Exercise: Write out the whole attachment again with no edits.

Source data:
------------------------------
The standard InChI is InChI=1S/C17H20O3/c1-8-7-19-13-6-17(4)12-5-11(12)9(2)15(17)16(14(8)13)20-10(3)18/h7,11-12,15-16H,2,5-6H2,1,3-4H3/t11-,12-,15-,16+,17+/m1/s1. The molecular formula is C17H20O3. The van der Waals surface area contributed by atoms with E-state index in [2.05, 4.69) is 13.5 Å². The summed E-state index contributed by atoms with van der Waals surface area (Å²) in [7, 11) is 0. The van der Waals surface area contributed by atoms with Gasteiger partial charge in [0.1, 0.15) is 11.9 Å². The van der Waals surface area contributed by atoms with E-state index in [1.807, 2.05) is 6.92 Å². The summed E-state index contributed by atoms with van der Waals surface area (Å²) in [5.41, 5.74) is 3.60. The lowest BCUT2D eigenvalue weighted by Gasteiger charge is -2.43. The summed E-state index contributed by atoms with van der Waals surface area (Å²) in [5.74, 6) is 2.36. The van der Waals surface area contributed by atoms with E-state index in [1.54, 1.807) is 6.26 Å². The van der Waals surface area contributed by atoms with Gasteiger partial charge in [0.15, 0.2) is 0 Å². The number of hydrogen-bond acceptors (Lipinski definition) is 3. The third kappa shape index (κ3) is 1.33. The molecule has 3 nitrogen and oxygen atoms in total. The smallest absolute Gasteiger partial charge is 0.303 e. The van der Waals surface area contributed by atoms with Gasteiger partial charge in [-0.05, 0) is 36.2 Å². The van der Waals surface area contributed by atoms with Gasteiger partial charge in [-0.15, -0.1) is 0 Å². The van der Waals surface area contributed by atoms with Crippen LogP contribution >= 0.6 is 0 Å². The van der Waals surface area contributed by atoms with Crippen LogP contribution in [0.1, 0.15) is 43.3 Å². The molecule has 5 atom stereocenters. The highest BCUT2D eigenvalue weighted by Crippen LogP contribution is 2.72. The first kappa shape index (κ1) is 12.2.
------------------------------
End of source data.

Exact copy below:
The standard InChI is InChI=1S/C17H20O3/c1-8-7-19-13-6-17(4)12-5-11(12)9(2)15(17)16(14(8)13)20-10(3)18/h7,11-12,15-16H,2,5-6H2,1,3-4H3/t11-,12-,15-,16+,17+/m1/s1. The molecular formula is C17H20O3. The van der Waals surface area contributed by atoms with E-state index in [2.05, 4.69) is 13.5 Å². The summed E-state index contributed by atoms with van der Waals surface area (Å²) in [7, 11) is 0. The van der Waals surface area contributed by atoms with Gasteiger partial charge in [0.1, 0.15) is 11.9 Å². The van der Waals surface area contributed by atoms with E-state index in [1.807, 2.05) is 6.92 Å². The summed E-state index contributed by atoms with van der Waals surface area (Å²) in [5.41, 5.74) is 3.60. The lowest BCUT2D eigenvalue weighted by Gasteiger charge is -2.43. The summed E-state index contributed by atoms with van der Waals surface area (Å²) in [5.74, 6) is 2.36. The van der Waals surface area contributed by atoms with E-state index in [1.54, 1.807) is 6.26 Å². The van der Waals surface area contributed by atoms with Gasteiger partial charge in [0.15, 0.2) is 0 Å². The number of hydrogen-bond acceptors (Lipinski definition) is 3. The third kappa shape index (κ3) is 1.33. The molecule has 3 nitrogen and oxygen atoms in total. The smallest absolute Gasteiger partial charge is 0.303 e. The van der Waals surface area contributed by atoms with Gasteiger partial charge in [-0.05, 0) is 36.2 Å². The van der Waals surface area contributed by atoms with Gasteiger partial charge in [-0.15, -0.1) is 0 Å². The van der Waals surface area contributed by atoms with Crippen LogP contribution >= 0.6 is 0 Å². The van der Waals surface area contributed by atoms with Crippen LogP contribution in [0.1, 0.15) is 43.3 Å². The molecule has 5 atom stereocenters. The highest BCUT2D eigenvalue weighted by Crippen LogP contribution is 2.72. The first kappa shape index (κ1) is 12.2.